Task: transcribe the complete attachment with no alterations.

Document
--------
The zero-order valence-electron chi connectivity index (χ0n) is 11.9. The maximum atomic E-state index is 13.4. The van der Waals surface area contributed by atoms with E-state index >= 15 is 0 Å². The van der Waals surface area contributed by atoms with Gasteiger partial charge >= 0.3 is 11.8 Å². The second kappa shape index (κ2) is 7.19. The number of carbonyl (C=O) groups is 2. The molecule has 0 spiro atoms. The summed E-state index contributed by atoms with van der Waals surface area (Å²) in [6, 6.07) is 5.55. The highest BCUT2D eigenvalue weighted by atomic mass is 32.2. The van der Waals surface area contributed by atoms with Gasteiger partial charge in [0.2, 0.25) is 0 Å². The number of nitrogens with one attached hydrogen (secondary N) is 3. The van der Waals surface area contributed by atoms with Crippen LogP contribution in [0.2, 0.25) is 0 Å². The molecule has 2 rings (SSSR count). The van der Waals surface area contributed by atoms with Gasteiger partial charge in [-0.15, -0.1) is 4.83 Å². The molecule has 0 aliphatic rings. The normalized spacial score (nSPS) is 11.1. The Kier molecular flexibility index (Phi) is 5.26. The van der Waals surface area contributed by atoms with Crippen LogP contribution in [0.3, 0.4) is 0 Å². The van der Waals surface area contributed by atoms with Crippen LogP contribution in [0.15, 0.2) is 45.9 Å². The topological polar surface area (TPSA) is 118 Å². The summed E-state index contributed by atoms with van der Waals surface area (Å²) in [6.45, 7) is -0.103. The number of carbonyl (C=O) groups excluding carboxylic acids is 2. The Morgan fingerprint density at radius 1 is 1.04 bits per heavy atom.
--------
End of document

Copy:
The zero-order valence-electron chi connectivity index (χ0n) is 11.9. The maximum atomic E-state index is 13.4. The van der Waals surface area contributed by atoms with E-state index >= 15 is 0 Å². The van der Waals surface area contributed by atoms with Gasteiger partial charge >= 0.3 is 11.8 Å². The second kappa shape index (κ2) is 7.19. The number of carbonyl (C=O) groups is 2. The molecule has 0 spiro atoms. The summed E-state index contributed by atoms with van der Waals surface area (Å²) in [6, 6.07) is 5.55. The highest BCUT2D eigenvalue weighted by atomic mass is 32.2. The van der Waals surface area contributed by atoms with Gasteiger partial charge in [0.2, 0.25) is 0 Å². The number of nitrogens with one attached hydrogen (secondary N) is 3. The van der Waals surface area contributed by atoms with Crippen LogP contribution in [0.2, 0.25) is 0 Å². The molecule has 2 rings (SSSR count). The van der Waals surface area contributed by atoms with Gasteiger partial charge in [-0.15, -0.1) is 4.83 Å². The molecule has 0 aliphatic rings. The normalized spacial score (nSPS) is 11.1. The Kier molecular flexibility index (Phi) is 5.26. The van der Waals surface area contributed by atoms with Crippen LogP contribution in [0.3, 0.4) is 0 Å². The van der Waals surface area contributed by atoms with Crippen LogP contribution in [0.15, 0.2) is 45.9 Å². The topological polar surface area (TPSA) is 118 Å². The summed E-state index contributed by atoms with van der Waals surface area (Å²) in [6.45, 7) is -0.103. The number of carbonyl (C=O) groups excluding carboxylic acids is 2. The Morgan fingerprint density at radius 1 is 1.04 bits per heavy atom.